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Innocent Spouse Update: A change in the law, and what constitutes actual knowledge

Innocent Spouse Update: A change in the law, and what constitutes actual knowledge

Practitioners interested in seeking innocent spouse treatment for their clients should be aware of the current law with respect to the scope of review. For appeals to the U. S. Tax Court, the information under review in an innocent spouse case is limited to the administrative file and newly discovered information. In addition, a recent U. S. Tax Court case addressed some of the issues commonly encountered in innocent spouse matters. While not precedential, the case is a useful real-life demonstration of the application of the innocent spouse rules.

If a taxpayer filed jointly and believes only the other spouse should be liable for the tax, the innocent spouse program offered by the IRS may provide a solution. The program includes primarily three kinds of relief: innocent spouse; separation of liability; and equitable relief. The first two are available for an understatement of tax. Equitable relief is available for either an underpayment or understatement of tax. All three forms of relief are colloquially called “innocent spouse”, and the same application form (Form 8857) is used.

An underpayment of tax is when the return was filed with the correct amount of tax due, and the tax has not been paid.

An understatement of tax is when more tax should have been shown on the tax return. An understatement could arise, for example, when a taxpayer received income and did not include it on the return, or when the IRS audits a return resulting in additional tax due.

Relief is available only for jointly filed returns, and the initial hurdle is whether the requesting spouse knew of the issue at the time the return was filed. The IRS will focus on whether the spouse had actual knowledge, and whether a reasonable person in the same situation would have known of the understatement or underpayment. Both spouses are expected to review the tax return before filing and question items that do not appear accurate.

In Todisco v. Comm’r of Internal Revenue, No. 3532-14S, (U.S.T.C. Oct. 6, 2021) the requesting spouse, April Gonzales, asked for innocent spouse relief for an understatement of tax for two years, 2010 and 2015. For each year, the IRS issued a Notice of Deficiency, disallowing certain deductions, resulting in additional tax due. The Court considered whether Ms. Gonzales knew or had reason to know of the understatement at the time she signed the returns. Ms. Gonzales was a high school graduate with no education or experience in business, finance or accounting, and was the primary caregiver for three children during the years at issues.

The Court focused on the erroneous deduction related to the non-requesting spouse’s unreimbursed business expenses, including mileage, meals and entertainment. The ex-husband asserted that Ms. Gonzales had knowledge because she had access to financial information, and paid credit card bills with their joint checking account. The Court disagreed: since the ex-husband had calculated the deduction based on the standard per diem and mileage rate, Ms. Gonzales’ access to or knowledge of their financial information was not determinative. The Court held that she did not have actual knowledge of the understatement.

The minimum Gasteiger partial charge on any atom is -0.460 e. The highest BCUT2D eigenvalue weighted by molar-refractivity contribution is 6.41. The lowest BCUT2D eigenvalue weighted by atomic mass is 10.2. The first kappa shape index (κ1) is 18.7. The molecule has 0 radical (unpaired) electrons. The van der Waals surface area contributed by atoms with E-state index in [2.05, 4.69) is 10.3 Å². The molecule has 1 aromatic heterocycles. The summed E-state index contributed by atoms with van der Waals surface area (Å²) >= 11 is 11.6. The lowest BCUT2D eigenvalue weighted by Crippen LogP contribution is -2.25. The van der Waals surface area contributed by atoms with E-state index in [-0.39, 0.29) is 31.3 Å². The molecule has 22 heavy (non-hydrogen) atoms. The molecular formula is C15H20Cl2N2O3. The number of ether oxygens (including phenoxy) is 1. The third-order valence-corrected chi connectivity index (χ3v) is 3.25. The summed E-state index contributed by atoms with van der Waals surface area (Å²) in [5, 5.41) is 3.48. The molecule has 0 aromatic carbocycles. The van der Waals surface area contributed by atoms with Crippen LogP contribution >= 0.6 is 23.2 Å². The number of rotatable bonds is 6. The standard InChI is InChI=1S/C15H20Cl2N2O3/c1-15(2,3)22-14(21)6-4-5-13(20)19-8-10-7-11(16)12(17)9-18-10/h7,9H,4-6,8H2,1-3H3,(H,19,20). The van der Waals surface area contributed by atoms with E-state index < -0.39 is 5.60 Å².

Ms. Gonzales knew about the 2010 deficiency at the time she signed the 2015 tax return, and didn’t ask about the 2015 expenses. However, Ms. Gonzales had asked her ex-husband about the Notice of Deficiency for 2010, and her ex-husband dismissed her question, saying she was “too stupid” to understand. With that in mind, the Court found that Ms. Gonzales had satisfied her obligation to inquire about the items on the 2015 return. The Court’s determination and reasoning on these two critical issues highlight the fact-sensitive nature of innocent spouse applications, and the importance of considering all the facts and circumstances.

As the Todisco case showed, it’s essential to establish the factual record. The Taxpayer First Act affected the scope of review for innocent spouse applications filed after July 1, 2019. Under the revised Section 6015(e)(7), the Tax Court can only consider the administrative file, and new items not previously discovered or available. A practitioner should consider including currently helpful as well as potentially relevant information. The application, Form 8857, has been updated and encourages applicants to submit documentation.

Innocent spouse can be a powerful tool for taxpayers with a balance due. However, not every spouse is eligible, and it’s important to develop a strategy and provide the IRS with supporting documentation. Practitioners and their clients need to be aware of the nuances involved when submitting an innocent spouse application.

Yvonne R. Cort, Esq., focuses her practice on tax controversy, representing businesses and individuals before the IRS and the NYS Dept. of Taxation and Finance. She is an active member and frequent speaker for NCCPAP and the Annual ATS Accounting and Tax Symposium. She can be reached at Capell Barnett Matalon & Schoenfeld LLP ( has offices in Syosset, Manhattan and Miami.

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